Sean Sweeney 12/01/2010
The plot goes something like this... Living in a Shrek-like Mother Goose all-star fantasy town called Toyland, Laurel & Hardy play two men who share a bed named Stannie Dum and Ollie Dee. Their neighbors include the creepy looking Cat (with the fiddle) and the Three Little Pigs and an even more disturbing looking version of Mickey Mouse (played by a monkey in a costume). Stan and Ollie live with Widow Peep (Florence Roberts) and her daughter Little Bo (Charlotte Henry). Unfortunately, even in Toyland reality can set in. Peep is going to loose her pad - the mortgage is owned by the vile Silas Barnaby (one of film history's great villains). Little Bo has a relationship brewing with Tom-Tom, The Piper's Son, but Barnaby will forget the back money owed him if she will do the unimaginable - marry him. Meanwhile, hoping to score the cash from their boss, the Toymaker, Stan and Ollie lose all hope of that when they piss off Santa Claus, messing up his order for wooden soldiers (he didn't want life size ones). Eventually, after numerous frame-ups and punishments, Barnaby is exposed as a criminal. Barnaby leads an attack on Toyland by the scary monsters who live on the outskirts of town, Bogeymen. Stan and Ollie fix their blunder by using their oversized wooden soldiers to fight off the Bogeymen.
Like Chitty Chitty Bang Bang this is a film that maybe unintentionally scared me as a small child. For a kiddie flick, this movie is not very kid-friendly (I like that). The Bogeymen are rather horrifying looking, even the creatures that are meant to be adorable (the pigs, etc) are hideous looking. At one point, the town puts Hardy in a cruel water dunk machine as punishment - it's clearly known today as water boarding.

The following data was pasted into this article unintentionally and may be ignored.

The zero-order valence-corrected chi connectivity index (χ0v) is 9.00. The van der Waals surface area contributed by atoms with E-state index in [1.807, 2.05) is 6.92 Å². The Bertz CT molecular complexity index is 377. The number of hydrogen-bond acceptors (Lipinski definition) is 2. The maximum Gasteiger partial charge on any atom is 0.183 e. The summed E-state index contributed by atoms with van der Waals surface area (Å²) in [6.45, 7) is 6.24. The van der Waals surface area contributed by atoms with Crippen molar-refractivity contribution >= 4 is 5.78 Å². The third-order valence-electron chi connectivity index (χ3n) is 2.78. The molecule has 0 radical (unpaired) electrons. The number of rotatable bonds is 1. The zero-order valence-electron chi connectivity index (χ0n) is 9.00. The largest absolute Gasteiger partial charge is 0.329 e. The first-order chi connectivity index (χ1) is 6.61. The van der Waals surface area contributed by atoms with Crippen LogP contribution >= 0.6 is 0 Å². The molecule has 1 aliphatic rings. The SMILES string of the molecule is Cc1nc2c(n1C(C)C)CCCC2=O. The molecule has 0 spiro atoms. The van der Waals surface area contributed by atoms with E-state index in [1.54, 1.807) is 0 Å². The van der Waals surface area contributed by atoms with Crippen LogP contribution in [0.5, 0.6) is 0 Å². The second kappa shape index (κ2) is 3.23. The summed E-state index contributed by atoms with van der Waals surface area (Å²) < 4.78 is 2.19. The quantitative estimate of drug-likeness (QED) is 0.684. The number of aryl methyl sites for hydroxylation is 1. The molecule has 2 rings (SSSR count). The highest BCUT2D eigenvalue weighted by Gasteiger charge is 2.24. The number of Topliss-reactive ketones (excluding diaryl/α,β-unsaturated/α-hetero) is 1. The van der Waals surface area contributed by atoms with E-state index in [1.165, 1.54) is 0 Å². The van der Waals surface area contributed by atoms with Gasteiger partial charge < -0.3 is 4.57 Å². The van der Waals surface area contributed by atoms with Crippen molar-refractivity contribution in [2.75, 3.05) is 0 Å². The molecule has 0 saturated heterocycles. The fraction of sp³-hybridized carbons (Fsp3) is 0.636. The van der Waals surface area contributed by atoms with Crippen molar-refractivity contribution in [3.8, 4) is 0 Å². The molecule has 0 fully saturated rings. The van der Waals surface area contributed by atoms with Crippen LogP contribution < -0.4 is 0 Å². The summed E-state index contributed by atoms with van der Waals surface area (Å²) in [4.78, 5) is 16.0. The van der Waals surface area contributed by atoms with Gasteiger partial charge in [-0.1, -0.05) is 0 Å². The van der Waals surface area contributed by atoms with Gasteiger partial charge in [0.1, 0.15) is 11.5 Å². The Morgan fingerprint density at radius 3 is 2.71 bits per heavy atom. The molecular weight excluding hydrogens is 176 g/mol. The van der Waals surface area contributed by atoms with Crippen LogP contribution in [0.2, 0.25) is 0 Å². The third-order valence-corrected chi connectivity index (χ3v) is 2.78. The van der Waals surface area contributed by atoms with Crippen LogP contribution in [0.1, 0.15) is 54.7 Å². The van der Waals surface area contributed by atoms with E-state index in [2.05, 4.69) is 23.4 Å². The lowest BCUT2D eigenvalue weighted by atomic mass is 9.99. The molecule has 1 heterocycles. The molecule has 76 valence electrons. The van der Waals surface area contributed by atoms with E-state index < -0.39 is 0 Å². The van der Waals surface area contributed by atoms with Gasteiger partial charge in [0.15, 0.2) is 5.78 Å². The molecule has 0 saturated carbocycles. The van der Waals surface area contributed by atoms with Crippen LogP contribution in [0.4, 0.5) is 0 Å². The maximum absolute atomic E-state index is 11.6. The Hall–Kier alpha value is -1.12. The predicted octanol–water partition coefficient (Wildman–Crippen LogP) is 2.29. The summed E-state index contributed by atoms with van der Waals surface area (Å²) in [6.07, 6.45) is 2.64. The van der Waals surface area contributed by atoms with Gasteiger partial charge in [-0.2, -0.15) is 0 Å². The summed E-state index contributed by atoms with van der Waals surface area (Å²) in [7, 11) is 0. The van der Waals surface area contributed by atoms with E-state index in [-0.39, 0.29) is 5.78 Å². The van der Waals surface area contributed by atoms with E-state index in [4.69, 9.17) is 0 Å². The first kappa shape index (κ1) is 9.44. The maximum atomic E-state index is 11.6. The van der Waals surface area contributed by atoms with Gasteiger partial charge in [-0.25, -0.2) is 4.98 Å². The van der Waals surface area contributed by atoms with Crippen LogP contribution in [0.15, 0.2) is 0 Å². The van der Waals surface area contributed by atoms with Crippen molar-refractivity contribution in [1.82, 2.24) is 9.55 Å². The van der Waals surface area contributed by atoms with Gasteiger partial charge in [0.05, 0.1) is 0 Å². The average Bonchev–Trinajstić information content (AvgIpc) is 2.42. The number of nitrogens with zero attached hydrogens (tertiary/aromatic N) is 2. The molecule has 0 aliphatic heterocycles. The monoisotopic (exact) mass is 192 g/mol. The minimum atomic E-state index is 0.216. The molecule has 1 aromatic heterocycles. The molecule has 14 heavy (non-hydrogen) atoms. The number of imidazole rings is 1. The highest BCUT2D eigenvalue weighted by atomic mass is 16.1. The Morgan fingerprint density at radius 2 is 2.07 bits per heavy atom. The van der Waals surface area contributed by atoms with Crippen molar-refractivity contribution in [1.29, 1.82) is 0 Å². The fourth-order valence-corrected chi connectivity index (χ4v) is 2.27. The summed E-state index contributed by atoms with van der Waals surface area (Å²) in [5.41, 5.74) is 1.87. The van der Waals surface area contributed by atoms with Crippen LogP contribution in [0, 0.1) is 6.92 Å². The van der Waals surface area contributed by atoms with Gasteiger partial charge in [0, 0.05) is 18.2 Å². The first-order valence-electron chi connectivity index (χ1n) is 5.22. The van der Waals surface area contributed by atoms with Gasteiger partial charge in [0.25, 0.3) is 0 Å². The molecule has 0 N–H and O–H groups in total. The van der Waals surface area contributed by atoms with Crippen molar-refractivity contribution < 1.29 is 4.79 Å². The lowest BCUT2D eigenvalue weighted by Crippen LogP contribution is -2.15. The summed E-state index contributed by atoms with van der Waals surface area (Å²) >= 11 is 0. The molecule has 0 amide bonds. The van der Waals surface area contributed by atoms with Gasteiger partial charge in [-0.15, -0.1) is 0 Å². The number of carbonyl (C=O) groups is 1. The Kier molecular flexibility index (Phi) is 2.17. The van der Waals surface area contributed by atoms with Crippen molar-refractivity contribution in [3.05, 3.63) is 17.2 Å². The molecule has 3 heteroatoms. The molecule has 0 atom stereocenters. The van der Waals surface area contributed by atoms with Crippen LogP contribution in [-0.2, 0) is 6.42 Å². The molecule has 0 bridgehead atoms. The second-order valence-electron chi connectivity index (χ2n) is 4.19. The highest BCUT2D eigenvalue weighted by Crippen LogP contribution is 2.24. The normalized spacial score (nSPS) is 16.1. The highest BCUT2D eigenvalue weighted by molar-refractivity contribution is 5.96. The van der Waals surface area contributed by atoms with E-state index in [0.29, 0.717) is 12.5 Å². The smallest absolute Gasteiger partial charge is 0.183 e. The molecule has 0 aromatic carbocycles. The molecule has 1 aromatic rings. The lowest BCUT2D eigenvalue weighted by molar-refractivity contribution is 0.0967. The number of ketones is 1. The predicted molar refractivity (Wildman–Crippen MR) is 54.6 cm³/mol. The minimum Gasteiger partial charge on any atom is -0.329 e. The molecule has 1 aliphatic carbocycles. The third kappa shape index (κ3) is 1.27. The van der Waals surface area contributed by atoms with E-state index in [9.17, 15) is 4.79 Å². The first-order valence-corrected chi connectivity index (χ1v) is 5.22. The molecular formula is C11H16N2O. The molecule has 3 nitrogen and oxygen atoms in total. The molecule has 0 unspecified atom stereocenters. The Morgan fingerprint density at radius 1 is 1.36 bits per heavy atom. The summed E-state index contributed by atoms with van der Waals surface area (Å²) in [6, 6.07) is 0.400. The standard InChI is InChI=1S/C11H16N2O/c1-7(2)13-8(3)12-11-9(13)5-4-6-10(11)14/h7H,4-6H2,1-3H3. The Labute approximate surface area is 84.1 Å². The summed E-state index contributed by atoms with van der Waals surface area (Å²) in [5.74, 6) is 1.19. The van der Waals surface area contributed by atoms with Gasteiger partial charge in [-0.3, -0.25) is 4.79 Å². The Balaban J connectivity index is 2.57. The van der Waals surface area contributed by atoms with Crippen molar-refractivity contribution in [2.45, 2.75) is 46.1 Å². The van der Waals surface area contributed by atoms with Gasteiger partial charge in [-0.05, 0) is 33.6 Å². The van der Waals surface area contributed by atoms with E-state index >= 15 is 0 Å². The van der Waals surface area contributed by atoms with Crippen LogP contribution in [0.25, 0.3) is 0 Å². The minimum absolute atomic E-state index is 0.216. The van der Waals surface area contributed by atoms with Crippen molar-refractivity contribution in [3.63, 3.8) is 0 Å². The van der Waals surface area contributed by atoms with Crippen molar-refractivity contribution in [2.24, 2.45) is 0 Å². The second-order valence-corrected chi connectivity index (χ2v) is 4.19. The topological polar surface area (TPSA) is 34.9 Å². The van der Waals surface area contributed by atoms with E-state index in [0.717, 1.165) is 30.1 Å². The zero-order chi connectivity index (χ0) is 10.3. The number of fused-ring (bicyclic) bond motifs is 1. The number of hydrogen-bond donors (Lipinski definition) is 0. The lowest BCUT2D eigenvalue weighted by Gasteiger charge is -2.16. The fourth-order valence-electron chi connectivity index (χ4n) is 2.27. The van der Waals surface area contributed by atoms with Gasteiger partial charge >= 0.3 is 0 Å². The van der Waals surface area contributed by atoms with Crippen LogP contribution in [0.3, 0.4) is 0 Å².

But the most memorable of my childhood nightmares from this film were of the bad guy Barnaby. Very interesting, this Grinch-like creep was played by a 21-year old actor named Henry Brandon (aka Henry Kleinbach) who did the part in older-age make-up. He would repeat the role a few years later in Our Gang Follies Of 1938, where he famously makes Alfalfa croon, "I'm the barber of Seville" repeatedly. Of course, Our Gang and Laurel & Hardy were both products of the slapstick mastermind Hal Roach. But perhaps Brandon’s most famous role was Scar in The Searchers. He also was the long time companion of Judy Garland’s fourth husband, Mark Herron.
Unlike the Marx Brothers' (even better) masterpiece, A Night At The Opera, you don’t have to fast forward through the songs. A Night At The Opera was full of heavily crooned songs that went on too long and didn’t drive the plot. At least there are not as many musical numbers in March Of the Wooden Soldiers and what there are seem to help tell the story.
The monkey in the mouse costume is never actually referred to as Mickey Mouse, but it’s obvious that's who it’s meant to be. In 1934 was Disney’s Mouse icon enough to rank with Mother Goose’s best-known characters? Knowing now the power of the Walt Disney Company it's interesting to speculate on why Walt would lend the image to rival Roach (as well as the theme to the Three Pigs song). Disney would do their own version of Babes In Toyland in 1961 with Ray Bolger as Barnaby. I’ve never seen it but I can’t imagine it without Laurel & Hardy or their characters who carry this entire earlier version.